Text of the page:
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Pathway To Zero Waste announce new initiative to reduce demolition and excavation waste

New initiative – European Pathway To Zero Waste – to extend scope and pioneer innovative approaches

Pathway To Zero Waste has announced the activities that it will deliver over the remaining months of the programme to ensure it leaves a legacy of enduring change across the South East.

The projects are all focused on construction, demolition and excavation (CD&E) waste which accounts for 40 per cent of all material sent to landfill in the region. They include:

publishing recommendations for local authorities on using the planning process to stimulate the development of reuse and recycling facilities and reduce volumes of CD&E waste sent to landfill

developing business cases for two new construction materials recycling facilities (CMRFs) in the South East

publishing feasibility studies and costed action plans for developing a trade association and single point of access web portal for the South East’s CD&E waste reuse and exchange organisations

publishing a report to identify options to help develop markets for contaminated wood waste

disseminating guidance for small construction companies on how to reduce the volumes of waste they produce.

In addition, PTZW will continue to work directly with construction and waste management companies in the South East to help limit the amount of waste produced and increase the proportion that is reused or recycled.

PTZW aims to have directly influenced the diversion of 470,000 tonnes from landfill before the programme ends on 31 March 2010 delivering the following benefits:

£4.7m cost savings
87 jobs created
14,262 tonnes carbon emissions avoided
188,500 transport miles averted
180,000 tonnes virgin material saved.

"When PTZW was launched in March 2009, our aim was to deliver a significant, measurable contribution to halving volumes of CD&E waste sent to landfill in the South East by 2011 against a 2008 baseline," said Martyn Cheesbrough, PTZW Project Director.

"It’s too early to say if CD&E waste volumes will be halved, but what we do know already is that PTZW is preventing a significant amount of material from going to landfill.

"We’re pleased with what we’ve achieved so far, but more importantly, through the projects we’re announcing today, we intend to change behaviour for the long-term and leave an enduring legacy that will see volumes of CD&E waste decline steadily for years to come."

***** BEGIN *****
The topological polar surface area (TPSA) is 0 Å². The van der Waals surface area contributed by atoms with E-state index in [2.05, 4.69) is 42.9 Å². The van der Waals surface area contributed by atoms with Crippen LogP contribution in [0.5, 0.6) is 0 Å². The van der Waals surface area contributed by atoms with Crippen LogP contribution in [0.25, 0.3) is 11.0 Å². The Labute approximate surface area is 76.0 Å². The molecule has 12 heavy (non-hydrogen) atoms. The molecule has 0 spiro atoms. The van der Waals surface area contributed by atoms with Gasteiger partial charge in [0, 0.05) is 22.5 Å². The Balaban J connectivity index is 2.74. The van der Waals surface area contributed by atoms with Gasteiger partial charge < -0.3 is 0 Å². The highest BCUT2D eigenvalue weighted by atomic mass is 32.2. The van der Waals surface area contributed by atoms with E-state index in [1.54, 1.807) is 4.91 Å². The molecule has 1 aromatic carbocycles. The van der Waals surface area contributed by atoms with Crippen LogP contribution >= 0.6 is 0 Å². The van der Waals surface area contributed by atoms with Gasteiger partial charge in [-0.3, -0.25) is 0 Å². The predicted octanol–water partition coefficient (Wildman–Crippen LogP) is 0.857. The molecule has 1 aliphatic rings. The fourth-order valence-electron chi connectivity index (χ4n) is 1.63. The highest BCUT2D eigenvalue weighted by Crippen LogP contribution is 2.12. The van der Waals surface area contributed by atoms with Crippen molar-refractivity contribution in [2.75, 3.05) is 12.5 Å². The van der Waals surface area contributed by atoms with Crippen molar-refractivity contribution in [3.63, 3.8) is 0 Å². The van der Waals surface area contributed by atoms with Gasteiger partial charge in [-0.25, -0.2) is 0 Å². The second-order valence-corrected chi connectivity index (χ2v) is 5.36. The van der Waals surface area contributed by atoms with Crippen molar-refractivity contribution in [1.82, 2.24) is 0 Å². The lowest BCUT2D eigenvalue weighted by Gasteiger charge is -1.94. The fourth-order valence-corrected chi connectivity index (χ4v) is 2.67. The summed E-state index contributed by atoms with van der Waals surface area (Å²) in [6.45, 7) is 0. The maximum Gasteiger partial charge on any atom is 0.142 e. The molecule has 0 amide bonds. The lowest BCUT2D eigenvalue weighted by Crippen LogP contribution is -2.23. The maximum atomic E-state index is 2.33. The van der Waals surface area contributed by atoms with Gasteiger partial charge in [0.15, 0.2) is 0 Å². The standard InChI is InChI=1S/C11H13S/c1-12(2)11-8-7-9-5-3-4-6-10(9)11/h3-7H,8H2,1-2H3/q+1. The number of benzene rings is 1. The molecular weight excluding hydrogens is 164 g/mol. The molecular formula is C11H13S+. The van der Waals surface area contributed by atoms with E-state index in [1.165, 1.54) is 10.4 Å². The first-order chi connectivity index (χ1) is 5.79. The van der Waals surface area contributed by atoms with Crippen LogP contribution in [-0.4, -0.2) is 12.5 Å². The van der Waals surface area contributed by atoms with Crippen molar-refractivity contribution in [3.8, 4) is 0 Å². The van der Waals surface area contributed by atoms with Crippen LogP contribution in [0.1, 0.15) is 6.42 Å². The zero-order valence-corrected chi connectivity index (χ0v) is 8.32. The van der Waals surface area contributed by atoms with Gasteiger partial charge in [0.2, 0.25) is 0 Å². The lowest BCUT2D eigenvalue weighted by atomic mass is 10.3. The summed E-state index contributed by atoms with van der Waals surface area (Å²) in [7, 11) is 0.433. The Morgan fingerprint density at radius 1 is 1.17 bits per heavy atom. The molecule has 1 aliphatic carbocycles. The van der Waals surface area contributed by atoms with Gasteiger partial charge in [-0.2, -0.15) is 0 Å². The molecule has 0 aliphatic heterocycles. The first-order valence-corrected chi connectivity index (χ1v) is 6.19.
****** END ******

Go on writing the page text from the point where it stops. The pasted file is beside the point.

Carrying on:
More information on these projects will be available over the coming weeks.

Extending the scope
PTZW ends on 31 March 2011, but its sister programme, European Pathway To Zero Waste (EPOW), will extend the zero waste approach in the South East to focus on the development of markets and supply chains for sustainable materials as well as provision of business support, to encourage wise management of waste and resources.

EPOW, an EU demonstration project, is a partnership between the Environment Agency and the South East England Development Agency (SEEDA). It focuses on commercial and industrial waste and will demonstrate the results of its pilots across the UK and to relevant EU regions.

"Our objective is to investigate the feasibility of innovative approaches to achieving zero waste to landfill through pilot trials in the South East. From this we will uncover results and learnings that we can share across the UK and with other EU regions," said Margaret Doherty, EPOW Programme Director."

Running until December 2012, the pilots include:
New quality protocols for materials handled by the recycling and recovery industry and its customers. EPOW will work alongside industry to look at if and how certain wastes can be turned into valuable materials that bear a quality stamp of approval. Recycling under the new protocols could reduce regulation, create significant legislative cost savings and boost sales for business as well as diverting waste from landfill and back into beneficial use

Innovative approaches to tackle waste crime to make it more difficult for unscrupulous companies to do business and encourage legitimate businesses to operate under the correct legislation. This will create a more level playing field for legitimate businesses to prosper

A commodity market for materials that are classified as non waste – such as those produced through waste recovery to quality protocol standards – that will provide a standardised trading platform allowing customers to buy unseen

New methods of collecting, converting and presenting data to provide transparency on where waste is going throughout the supply chain, to assist with target setting and evaluation and to help drive more waste into recycling.

EPOW will also:
Drive procurement of sustainable materials and services through working with and providing support for Local Authorities and the private sector. This will create demand for recycled products and services, supporting materials recovery and reprocessing businesses

Create educational tools and services to help commercial and industrial waste producers understand how to comply with waste legislation and understand how to effectively put their waste into reuse

Provide expert advice for South East business on improving their resource efficiency including the use of products with recycled content and how to reduce their waste going to landfill

Create partnerships between local authorities, the waste management industry and waste producers to encourage investment in new recycling and recovery infrastructure and tackle the barriers to development. As part of this, EPOW will look at how infrastructure may be able to address the protection and recovery of critical raw materials which are globally in short supply.

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